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After new record, how high can gold go?

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By Naeem Aslam  

Gold prices surged to a historic high of $2,100, marking a significant milestone before undergoing a notable correction.

Traders are now scrutinising the recent price action, contemplating whether this trend will persist or if a more substantial correction is imminent, given the intensive sell-off.

Over the past two consecutive months, gold prices exhibited gains, culminating in a record-high of $2,137 in December. However, the intense sell-off post this peak has pushed the gold price into negative territory for the month when viewed from a monthly perspective.

Several factors are believed to contribute to the current price surge. Foremost is a growing apprehension among central banks regarding the declining stature of the US dollar as the preeminent reserve currency.

The perceived loss of the dollar’s allure stems from policy missteps, including the US involvement in conflicts such as the Middle East turmoil sparked by Israel’s actions in Gaza. The ongoing indirect support for Ukraine against Russia, in addition to strained relations with China, has further diminished confidence in the dollar.

Moreover, the alarming increase in US debt, attributed to ill-advised policies and military involvements, has sparked concerns about the nation’s ability to meet its financial obligations.

Recent attention to US Treasury auctions, fuelled by worries about demand, has prompted speculation that entities like the Qatari Sovereign Fund are considering Bitcoin investments as a hedge against a weakening dollar.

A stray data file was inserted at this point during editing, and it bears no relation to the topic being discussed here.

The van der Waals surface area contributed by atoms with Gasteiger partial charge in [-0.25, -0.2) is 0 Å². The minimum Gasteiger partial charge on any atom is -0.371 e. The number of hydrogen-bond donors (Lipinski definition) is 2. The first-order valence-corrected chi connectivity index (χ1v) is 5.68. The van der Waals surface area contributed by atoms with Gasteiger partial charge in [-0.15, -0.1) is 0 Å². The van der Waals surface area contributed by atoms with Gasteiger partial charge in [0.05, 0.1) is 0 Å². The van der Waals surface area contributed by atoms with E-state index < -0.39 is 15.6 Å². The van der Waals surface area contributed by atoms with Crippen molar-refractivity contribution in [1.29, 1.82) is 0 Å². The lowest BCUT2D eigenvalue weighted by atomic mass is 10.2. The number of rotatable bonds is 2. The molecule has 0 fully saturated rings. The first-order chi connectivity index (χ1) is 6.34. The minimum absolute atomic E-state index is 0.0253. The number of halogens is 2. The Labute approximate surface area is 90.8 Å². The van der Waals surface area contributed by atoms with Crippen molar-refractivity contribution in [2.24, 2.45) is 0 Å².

Countries grappling with US-imposed sanctions are exploring alternative mechanisms to circumvent difficulties, signalling a shift away from dependency on the US-dominated financial system.

Why did gold move higher?

The recent rally in gold prices leading to a record level wasn’t driven by a specific catalyst, but rather by a culmination of momentum. Technical traders observed a pattern of higher highs and higher lows, signalling an upward trajectory.

Additionally, the weakening dollar index, influenced by favourable US Consumer Price Index (CPI) data, contributed to the gold price surge.

Despite Federal Reserve Chairman Powell’s comments asserting an unfinished job, smart money anticipated a new record high for gold. Market reactions, such as the stock market rally post the Chairman’s comments, suggest skepticism among market players regarding the Fed’s outlook.

What now?

Data this week holds significance for gold prices and the Fed, with US employment, JOLTS figures, and consumer sentiment and inflation expectation readings.

Traders will closely analyse these indicators. If the job market remains robust, consumer sentiment stays strong, and inflation expectations decline further, the likelihood of continued upward movement in gold prices is evident.

Despite potential short-term sell-offs, perceiving them as opportunities to acquire bargains may be prudent. The overall trajectory for 2024 appears skewed towards the upside, with expectations of more record highs and the possibility of gold flirting with the $2,500 mark next year.

In terms of technical analysis, the price action continues to look strong and the immediate support zone is shown on the chart, while the next resistance would be at the psychological level of $2,200. It is important to keep an eye on the uptrend line as the price may retest this to find new buyers.

Chart provided by online brokerage XTB

 

Naeem Aslam is Chief Investment Officer at Zaye Capital Markets.

The views and opinions expressed herein are the views and opinions of the author and do not necessarily reflect those of Zaye Capital Markets.